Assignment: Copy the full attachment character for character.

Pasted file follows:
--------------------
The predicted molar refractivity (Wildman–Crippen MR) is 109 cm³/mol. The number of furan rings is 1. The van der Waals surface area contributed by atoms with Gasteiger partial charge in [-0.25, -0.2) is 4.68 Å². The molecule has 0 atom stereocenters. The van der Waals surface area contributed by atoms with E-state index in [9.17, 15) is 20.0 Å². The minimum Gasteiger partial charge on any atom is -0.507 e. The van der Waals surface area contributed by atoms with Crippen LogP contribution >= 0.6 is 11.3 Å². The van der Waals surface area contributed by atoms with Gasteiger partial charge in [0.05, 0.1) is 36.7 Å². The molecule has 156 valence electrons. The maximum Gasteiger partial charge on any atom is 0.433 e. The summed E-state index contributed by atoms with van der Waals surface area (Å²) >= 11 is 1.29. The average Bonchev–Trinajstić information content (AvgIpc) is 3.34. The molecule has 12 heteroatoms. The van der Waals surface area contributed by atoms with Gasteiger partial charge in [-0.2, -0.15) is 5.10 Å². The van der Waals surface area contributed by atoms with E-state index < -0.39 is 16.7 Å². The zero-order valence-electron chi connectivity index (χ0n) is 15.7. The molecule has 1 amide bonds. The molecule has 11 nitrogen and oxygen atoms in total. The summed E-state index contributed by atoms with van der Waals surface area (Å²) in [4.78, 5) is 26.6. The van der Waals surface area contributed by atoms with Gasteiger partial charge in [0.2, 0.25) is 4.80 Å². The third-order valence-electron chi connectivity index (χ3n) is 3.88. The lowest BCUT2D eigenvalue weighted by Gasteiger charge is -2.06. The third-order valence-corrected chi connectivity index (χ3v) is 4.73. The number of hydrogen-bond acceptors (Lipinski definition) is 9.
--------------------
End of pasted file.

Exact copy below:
The predicted molar refractivity (Wildman–Crippen MR) is 109 cm³/mol. The number of furan rings is 1. The van der Waals surface area contributed by atoms with Gasteiger partial charge in [-0.25, -0.2) is 4.68 Å². The molecule has 0 atom stereocenters. The van der Waals surface area contributed by atoms with E-state index in [9.17, 15) is 20.0 Å². The minimum Gasteiger partial charge on any atom is -0.507 e. The van der Waals surface area contributed by atoms with Crippen LogP contribution >= 0.6 is 11.3 Å². The van der Waals surface area contributed by atoms with Gasteiger partial charge in [0.05, 0.1) is 36.7 Å². The molecule has 156 valence electrons. The maximum Gasteiger partial charge on any atom is 0.433 e. The summed E-state index contributed by atoms with van der Waals surface area (Å²) >= 11 is 1.29. The average Bonchev–Trinajstić information content (AvgIpc) is 3.34. The molecule has 12 heteroatoms. The van der Waals surface area contributed by atoms with Gasteiger partial charge in [-0.2, -0.15) is 5.10 Å². The van der Waals surface area contributed by atoms with E-state index < -0.39 is 16.7 Å². The zero-order valence-electron chi connectivity index (χ0n) is 15.7. The molecule has 1 amide bonds. The molecule has 11 nitrogen and oxygen atoms in total. The summed E-state index contributed by atoms with van der Waals surface area (Å²) in [4.78, 5) is 26.6. The van der Waals surface area contributed by atoms with Gasteiger partial charge in [0.2, 0.25) is 4.80 Å². The third-order valence-electron chi connectivity index (χ3n) is 3.88. The lowest BCUT2D eigenvalue weighted by Gasteiger charge is -2.06. The third-order valence-corrected chi connectivity index (χ3v) is 4.73. The number of hydrogen-bond acceptors (Lipinski definition) is 9.